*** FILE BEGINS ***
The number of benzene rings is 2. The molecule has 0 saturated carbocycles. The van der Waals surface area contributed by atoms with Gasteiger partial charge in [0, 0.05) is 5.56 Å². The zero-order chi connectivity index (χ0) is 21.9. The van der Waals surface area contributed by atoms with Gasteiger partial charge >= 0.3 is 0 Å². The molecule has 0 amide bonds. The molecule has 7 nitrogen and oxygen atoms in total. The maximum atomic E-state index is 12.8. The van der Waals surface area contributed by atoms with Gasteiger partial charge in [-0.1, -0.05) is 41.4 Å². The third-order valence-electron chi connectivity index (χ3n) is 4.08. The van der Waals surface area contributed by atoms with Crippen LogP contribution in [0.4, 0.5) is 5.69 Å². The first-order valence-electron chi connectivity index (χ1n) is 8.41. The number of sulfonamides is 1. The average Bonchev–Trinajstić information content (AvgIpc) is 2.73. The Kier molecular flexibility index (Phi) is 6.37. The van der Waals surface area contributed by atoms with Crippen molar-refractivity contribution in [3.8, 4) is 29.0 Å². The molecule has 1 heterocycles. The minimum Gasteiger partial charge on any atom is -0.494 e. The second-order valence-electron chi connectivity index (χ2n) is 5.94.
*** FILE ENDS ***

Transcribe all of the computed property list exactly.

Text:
The number of benzene rings is 2. The molecule has 0 saturated carbocycles. The van der Waals surface area contributed by atoms with Gasteiger partial charge in [0, 0.05) is 5.56 Å². The zero-order chi connectivity index (χ0) is 21.9. The van der Waals surface area contributed by atoms with Gasteiger partial charge >= 0.3 is 0 Å². The molecule has 0 amide bonds. The molecule has 7 nitrogen and oxygen atoms in total. The maximum atomic E-state index is 12.8. The van der Waals surface area contributed by atoms with Gasteiger partial charge in [-0.1, -0.05) is 41.4 Å². The third-order valence-electron chi connectivity index (χ3n) is 4.08. The van der Waals surface area contributed by atoms with Crippen LogP contribution in [0.4, 0.5) is 5.69 Å². The first-order valence-electron chi connectivity index (χ1n) is 8.41. The number of sulfonamides is 1. The average Bonchev–Trinajstić information content (AvgIpc) is 2.73. The Kier molecular flexibility index (Phi) is 6.37. The van der Waals surface area contributed by atoms with Crippen molar-refractivity contribution in [3.8, 4) is 29.0 Å². The molecule has 1 heterocycles. The minimum Gasteiger partial charge on any atom is -0.494 e. The second-order valence-electron chi connectivity index (χ2n) is 5.94.